For much of the previous century, the Australian dollar was pegged to the British pound, and even with the US dollar for a brief duration. It was only in 1966 that the AUD was launched as a decimal currency after Australia’s financial system’s deregulation.
Come 1983, the AUD/USD pair (commonly referred to as the Aussie) started to gain traction in the backdrop of strengthening gold, iron, and copper exports. At the tail of the last century, Australia’s exports stabilized and the AUD’s sustained growth pumped power into the currency.
The AUD/USD claims a spot among the world’s most widely traded currencies. Let’s look at the factors that drive the value of this pair and understand the correlation it shares with macroeconomic and other factors.
Interest rate differentials
Interest rate differentials are perhaps the most prominent factor driving the price of AUD pairs. They emerge from the opportunity cost of investing in Australian assets versus assets in some other country.
While speaking of AUS/USD, of course, we compare the yields between American and Australian assets. For example, if the RBA decides to bring the interest rate (aka cash rate in Australian parlance) up to 2% once the pandemic ends, and the Fed keeps the US interest rates unchanged at the current 0.25%, investors will sell their USDs and buy AUDs to invest in Australian assets.
The demand for AUD will rise, and ceteris paribus, the AUD/USD will trade in the green.
Prices of Commodities
AUD is often referred to as the ‘commodity currency’ since the currency’s price is strongly driven by Australia’s key commodity exports and the country’s overall terms of trade.
Higher commodity prices mean other countries, including the US, will need more AUDs to buy commodities exported by Australia. The increased demand can push the AUD/USD quote upward. In other words, the AUD will strengthen against the USD.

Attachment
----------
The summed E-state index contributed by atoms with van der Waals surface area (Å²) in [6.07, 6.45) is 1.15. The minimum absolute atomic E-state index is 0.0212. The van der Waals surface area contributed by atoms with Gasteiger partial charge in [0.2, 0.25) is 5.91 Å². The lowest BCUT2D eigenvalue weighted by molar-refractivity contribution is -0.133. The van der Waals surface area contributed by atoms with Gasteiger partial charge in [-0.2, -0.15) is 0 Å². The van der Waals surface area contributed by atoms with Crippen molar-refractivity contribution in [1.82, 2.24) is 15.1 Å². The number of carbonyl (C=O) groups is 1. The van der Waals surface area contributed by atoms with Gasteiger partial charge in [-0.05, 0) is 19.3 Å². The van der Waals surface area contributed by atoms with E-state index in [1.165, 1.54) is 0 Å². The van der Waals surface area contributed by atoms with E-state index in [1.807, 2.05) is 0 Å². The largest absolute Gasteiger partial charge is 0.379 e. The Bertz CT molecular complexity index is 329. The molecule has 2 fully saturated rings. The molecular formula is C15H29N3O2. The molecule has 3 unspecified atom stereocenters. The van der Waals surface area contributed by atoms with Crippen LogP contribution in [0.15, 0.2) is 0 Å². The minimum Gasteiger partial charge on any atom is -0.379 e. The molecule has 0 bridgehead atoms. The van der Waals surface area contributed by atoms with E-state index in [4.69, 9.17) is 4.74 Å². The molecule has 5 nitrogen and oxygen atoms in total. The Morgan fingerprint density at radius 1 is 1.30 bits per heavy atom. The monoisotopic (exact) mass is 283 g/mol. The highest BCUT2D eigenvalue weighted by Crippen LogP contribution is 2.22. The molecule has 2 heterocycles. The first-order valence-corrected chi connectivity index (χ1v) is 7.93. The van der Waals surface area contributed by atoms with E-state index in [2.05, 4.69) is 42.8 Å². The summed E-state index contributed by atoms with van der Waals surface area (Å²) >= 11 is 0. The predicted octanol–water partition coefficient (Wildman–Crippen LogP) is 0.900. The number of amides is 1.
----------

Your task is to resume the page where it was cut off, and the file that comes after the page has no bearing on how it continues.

When US GDP data releases and people learn it missed the expectations, currency prices move quickly. Central banks view GDP as a key metric to gauge a country’s economic health. A significant upward or downward deviation can cause the market to swing in the blink of an eye, consequently affecting the AUD/USD prices as well.
However, there is another country that affects the price of AUD/USD—China. China’s GDP data and economic health are particularly important for the Australian economy because a lion’s share of its minerals is exported to China. A slump in Chinese GDP figures will likely cause the AUD to depreciate against the USD.
Price of Gold
Australia is the world’s third-biggest producer of yellow metal, exporting about $5bn worth of gold each year.
Quite intuitively, gold and AUD/USD share a positive correlation. This means, when gold prices surge, the AUD/USD quotes in the green, and vice versa. The correlation is amply strong, too, with historical data points showing an r of 0.8.
Note that this also means that gold shares a negative correlation with the currency pairs that have USD as the base currency.
The AUD/USD pair is a trader’s gateway to the Asian market and perfect for those who want to still deal with a largely western-based financial structure. Historically, it has been said that the AUD/USD pair ‘goes up the escalator, and down the elevator shaft’ because the pair’s price rallies at a moderate pace, but falls fairly quickly.
Nevertheless, AUD/USD continues to be a fundamentally appealing pair. Traders with enough risk appetite and a well-formulated strategy can reap profits from this highly liquid currency. It enables them to leverage global growth that is often hard to find in any other major currency.